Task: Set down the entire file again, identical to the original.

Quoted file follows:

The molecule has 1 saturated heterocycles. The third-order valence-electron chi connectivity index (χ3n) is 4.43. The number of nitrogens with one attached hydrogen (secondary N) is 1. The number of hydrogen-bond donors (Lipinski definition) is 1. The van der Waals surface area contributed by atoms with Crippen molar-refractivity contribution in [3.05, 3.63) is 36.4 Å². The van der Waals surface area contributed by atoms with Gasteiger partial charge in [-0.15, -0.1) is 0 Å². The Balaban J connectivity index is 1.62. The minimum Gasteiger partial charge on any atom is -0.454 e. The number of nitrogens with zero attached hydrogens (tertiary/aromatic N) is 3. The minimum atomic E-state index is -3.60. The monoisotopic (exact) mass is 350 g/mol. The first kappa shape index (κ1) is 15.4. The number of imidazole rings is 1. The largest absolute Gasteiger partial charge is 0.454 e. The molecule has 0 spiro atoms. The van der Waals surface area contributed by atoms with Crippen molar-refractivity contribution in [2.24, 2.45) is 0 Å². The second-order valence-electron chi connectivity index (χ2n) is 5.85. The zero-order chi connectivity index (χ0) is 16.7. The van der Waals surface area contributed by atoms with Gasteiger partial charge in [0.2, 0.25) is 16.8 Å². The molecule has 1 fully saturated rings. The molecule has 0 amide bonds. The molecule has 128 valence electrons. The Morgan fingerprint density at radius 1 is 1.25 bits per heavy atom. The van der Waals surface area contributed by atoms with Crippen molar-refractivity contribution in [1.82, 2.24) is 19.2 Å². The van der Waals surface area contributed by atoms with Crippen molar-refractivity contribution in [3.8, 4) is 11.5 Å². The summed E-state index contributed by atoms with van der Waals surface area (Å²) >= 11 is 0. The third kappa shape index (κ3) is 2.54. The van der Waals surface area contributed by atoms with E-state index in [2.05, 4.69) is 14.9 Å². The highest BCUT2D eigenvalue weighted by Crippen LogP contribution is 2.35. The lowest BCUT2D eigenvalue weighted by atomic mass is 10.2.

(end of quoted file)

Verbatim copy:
The molecule has 1 saturated heterocycles. The third-order valence-electron chi connectivity index (χ3n) is 4.43. The number of nitrogens with one attached hydrogen (secondary N) is 1. The number of hydrogen-bond donors (Lipinski definition) is 1. The van der Waals surface area contributed by atoms with Crippen molar-refractivity contribution in [3.05, 3.63) is 36.4 Å². The van der Waals surface area contributed by atoms with Gasteiger partial charge in [-0.15, -0.1) is 0 Å². The Balaban J connectivity index is 1.62. The minimum Gasteiger partial charge on any atom is -0.454 e. The number of nitrogens with zero attached hydrogens (tertiary/aromatic N) is 3. The minimum atomic E-state index is -3.60. The monoisotopic (exact) mass is 350 g/mol. The first kappa shape index (κ1) is 15.4. The number of imidazole rings is 1. The largest absolute Gasteiger partial charge is 0.454 e. The molecule has 0 spiro atoms. The van der Waals surface area contributed by atoms with Crippen molar-refractivity contribution in [2.24, 2.45) is 0 Å². The second-order valence-electron chi connectivity index (χ2n) is 5.85. The zero-order chi connectivity index (χ0) is 16.7. The van der Waals surface area contributed by atoms with Gasteiger partial charge in [0.2, 0.25) is 16.8 Å². The molecule has 1 fully saturated rings. The molecule has 0 amide bonds. The molecule has 128 valence electrons. The Morgan fingerprint density at radius 1 is 1.25 bits per heavy atom. The van der Waals surface area contributed by atoms with Crippen molar-refractivity contribution in [1.82, 2.24) is 19.2 Å². The van der Waals surface area contributed by atoms with Crippen molar-refractivity contribution in [3.8, 4) is 11.5 Å². The summed E-state index contributed by atoms with van der Waals surface area (Å²) >= 11 is 0. The third kappa shape index (κ3) is 2.54. The van der Waals surface area contributed by atoms with E-state index in [2.05, 4.69) is 14.9 Å². The highest BCUT2D eigenvalue weighted by Crippen LogP contribution is 2.35. The lowest BCUT2D eigenvalue weighted by atomic mass is 10.2.